In order to ensure close contact between the cambium layers and to strengthen the graft while it is healing, I wrap the graft with a rubber band.

Wrapping the graft with a rubber band.

Wrapping with a Second Layer of Parafilm

Next I prune the scion to leave three or four buds and wrap the graft with a second layer of parafilm-M. I wrap starting from the bottom, overlapping as I go up. Overlapping the layers keeps the graft from drying out and will also keep out rainwater. Other than the buds, I completely wrap the scion, including the cut end.

Wrapping the graft with a second layer of parafilm-M

Grafting a Backup Scion

Since there were two rootstock suckers, I grafted two scions so that I would succeed even if one of the grafts failed. The graft that I showed above was my second graft (the backup). I am glad that I grafted the backup scion because I made a mistake on my first graft that is shown below. My mistake was to cut the scion such that the width of the scion was greater than the diameter of the rootstock. Because of this, the cambium layers did not touch on the top part of the Z.

First graft.

Citrus Z-graft Growing

I moved the tree to a shady area for three weeks for the graft to heal. The second graft began to grow four weeks after I moved the tree back into the sun.

Citrus graft growing.

Pruning off the Original Variety

After the second graft put on a bit of growth I cut off the original variety.

Pruning off the original variety.

Picking the Winning Graft

The below photo shows the consequences of failing to connect the cambium layers at the top of the Z of the first graft. The graft was slow to grow because the cambium layers were only connected on the bottom. I pruned it off because the other graft did much better.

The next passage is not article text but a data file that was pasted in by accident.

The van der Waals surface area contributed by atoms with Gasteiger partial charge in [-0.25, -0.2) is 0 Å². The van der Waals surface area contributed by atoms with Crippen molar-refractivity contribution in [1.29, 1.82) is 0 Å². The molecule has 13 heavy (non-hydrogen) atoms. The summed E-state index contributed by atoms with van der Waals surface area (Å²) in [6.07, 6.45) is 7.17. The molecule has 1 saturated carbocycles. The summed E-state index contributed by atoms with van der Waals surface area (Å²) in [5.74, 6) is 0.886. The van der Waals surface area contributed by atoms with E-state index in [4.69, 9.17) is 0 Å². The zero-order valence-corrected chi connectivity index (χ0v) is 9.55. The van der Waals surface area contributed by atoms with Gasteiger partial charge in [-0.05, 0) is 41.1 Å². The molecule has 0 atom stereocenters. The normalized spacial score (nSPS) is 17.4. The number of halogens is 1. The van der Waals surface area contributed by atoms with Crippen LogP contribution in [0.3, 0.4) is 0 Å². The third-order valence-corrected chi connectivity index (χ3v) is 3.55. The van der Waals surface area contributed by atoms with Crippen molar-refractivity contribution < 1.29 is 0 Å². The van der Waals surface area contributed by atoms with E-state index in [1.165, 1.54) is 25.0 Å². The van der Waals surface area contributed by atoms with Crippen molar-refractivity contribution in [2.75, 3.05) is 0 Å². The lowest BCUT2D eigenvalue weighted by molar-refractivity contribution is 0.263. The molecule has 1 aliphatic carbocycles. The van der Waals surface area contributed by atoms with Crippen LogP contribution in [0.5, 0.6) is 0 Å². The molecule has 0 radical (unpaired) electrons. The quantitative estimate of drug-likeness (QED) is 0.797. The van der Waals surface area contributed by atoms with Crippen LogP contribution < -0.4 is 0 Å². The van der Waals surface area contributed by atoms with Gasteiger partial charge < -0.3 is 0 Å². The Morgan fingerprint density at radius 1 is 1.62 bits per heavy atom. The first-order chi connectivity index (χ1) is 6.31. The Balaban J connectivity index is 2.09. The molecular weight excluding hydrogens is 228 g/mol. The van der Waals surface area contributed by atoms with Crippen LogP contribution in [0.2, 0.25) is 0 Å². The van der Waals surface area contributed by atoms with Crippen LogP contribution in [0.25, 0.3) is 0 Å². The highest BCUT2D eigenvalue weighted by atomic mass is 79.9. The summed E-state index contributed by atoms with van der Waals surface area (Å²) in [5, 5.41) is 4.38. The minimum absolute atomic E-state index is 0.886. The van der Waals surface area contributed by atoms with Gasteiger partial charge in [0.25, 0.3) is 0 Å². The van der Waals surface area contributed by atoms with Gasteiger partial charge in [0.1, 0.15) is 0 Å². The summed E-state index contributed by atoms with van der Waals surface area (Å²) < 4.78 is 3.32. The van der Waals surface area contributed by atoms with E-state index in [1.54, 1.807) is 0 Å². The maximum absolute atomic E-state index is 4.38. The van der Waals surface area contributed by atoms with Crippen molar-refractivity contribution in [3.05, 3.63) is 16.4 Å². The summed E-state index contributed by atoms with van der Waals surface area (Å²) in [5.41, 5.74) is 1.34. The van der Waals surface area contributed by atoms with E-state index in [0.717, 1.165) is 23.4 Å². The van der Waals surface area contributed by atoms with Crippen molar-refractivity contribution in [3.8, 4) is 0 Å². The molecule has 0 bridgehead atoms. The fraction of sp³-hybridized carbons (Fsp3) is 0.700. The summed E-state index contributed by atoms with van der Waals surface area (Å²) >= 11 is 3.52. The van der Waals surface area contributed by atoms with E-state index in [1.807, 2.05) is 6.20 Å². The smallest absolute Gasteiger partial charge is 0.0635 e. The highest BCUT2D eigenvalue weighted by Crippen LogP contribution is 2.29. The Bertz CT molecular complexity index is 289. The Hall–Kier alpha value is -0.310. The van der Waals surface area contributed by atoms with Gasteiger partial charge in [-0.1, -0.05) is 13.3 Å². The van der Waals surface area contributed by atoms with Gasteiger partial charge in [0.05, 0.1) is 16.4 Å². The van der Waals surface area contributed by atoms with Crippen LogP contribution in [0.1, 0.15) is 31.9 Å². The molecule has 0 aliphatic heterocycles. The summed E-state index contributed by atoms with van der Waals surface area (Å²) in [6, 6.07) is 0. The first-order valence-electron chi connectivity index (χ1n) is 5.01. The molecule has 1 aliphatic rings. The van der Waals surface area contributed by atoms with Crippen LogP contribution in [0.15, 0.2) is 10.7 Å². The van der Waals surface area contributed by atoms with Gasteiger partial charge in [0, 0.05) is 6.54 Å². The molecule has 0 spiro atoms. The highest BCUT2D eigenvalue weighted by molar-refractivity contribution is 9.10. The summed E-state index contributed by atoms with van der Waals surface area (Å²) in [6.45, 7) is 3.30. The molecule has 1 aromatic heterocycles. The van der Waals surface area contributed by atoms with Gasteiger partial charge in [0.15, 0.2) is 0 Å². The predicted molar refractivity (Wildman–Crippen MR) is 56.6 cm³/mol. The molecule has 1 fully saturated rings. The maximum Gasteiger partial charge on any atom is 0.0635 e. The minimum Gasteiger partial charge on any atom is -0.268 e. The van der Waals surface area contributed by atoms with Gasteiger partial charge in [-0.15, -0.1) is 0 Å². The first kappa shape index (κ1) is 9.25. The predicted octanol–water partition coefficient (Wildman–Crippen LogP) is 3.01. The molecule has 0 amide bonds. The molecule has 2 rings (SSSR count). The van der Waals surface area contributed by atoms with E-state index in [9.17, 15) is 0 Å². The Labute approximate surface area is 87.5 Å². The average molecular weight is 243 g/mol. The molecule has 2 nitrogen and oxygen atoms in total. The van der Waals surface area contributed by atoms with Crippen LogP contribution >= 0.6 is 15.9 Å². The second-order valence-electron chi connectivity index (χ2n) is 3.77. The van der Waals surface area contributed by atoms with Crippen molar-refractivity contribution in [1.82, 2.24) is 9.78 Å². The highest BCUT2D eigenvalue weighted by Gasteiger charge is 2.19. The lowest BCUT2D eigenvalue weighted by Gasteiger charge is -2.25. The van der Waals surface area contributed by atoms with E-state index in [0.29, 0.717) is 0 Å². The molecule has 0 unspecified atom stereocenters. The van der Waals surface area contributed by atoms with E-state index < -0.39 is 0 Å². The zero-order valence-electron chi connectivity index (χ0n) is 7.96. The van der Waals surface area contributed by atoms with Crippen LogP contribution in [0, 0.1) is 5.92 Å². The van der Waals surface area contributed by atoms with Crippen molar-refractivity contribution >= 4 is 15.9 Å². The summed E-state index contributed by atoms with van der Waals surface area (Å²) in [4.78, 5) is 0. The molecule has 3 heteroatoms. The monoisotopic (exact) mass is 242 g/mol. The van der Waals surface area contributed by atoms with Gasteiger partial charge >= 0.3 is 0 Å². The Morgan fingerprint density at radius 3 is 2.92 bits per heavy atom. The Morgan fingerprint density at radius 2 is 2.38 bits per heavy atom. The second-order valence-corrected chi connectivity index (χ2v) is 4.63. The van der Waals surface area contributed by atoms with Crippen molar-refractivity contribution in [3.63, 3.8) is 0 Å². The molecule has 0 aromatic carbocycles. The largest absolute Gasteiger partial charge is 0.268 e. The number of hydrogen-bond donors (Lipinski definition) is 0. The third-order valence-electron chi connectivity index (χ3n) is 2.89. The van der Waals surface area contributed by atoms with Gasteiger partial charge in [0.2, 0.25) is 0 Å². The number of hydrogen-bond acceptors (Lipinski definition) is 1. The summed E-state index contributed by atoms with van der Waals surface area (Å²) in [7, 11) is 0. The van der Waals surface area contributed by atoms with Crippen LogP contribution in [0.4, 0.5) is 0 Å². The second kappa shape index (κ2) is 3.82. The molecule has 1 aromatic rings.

Removing the partially healed first graft.

Healing of the Winning Graft

The winning graft healed well on the top and the bottom of the Z.

Healed graft.

Staking the Tree

Next I staked the tree.

Staking the tree

Removing a Rootstock Sprout

By the following spring the tree had put on more growth including a sprout from the rootstock. Rootstock sprouts must be removed before they take over and crowd out the grafted variety.

Removing the rootstock sprout.

Finished Valentine Pummelo Tree

Finished Valentine pummelo tree.

Here is the finished tree ready to plant after a few more months.

Save Trees by Sharing

Please share this article with anyone that you think may be interested in grafting fruit trees. Knowledge of the importance of using a registered disease-free budwood source when grafting citrus will help to prevent the accidental spread of deadly citrus diseases and will save trees.

Resources for Californians

Please visit for more information on how to stop the spread of deadly citrus disease.

California Law Regarding Citrus Propagation

In California, the collection of any citrus propagative materials, including budwood and seeds, from non-registered sources is illegal. Any citrus trees grown or grafted in California must come from source trees registered with either:

  • The Citrus Nursery Stock Pest Cleanliness Program, administered by the California Department of Food and Agriculture, or
  • The Citrus Clonal Protection Program, located at the University of California at Riverside.


This article was funded by a grant from California’s Citrus Research Board.

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Espalier Training Question: Can I Graft Two Living Trees Together? What Will Happen?

If you look up some of the Bonsai techniques you will see various techniques for grafting two separate plants of the same species , most are done by removing bark carefuly
Doing it as they grow from young plants that are already established is one way .
You are best to decide how far apart your ” fence posts ” will be , then plant the young trees that far apart . Put your post mid way in between the saplings & run the straining wires between the posts without too much tension on them .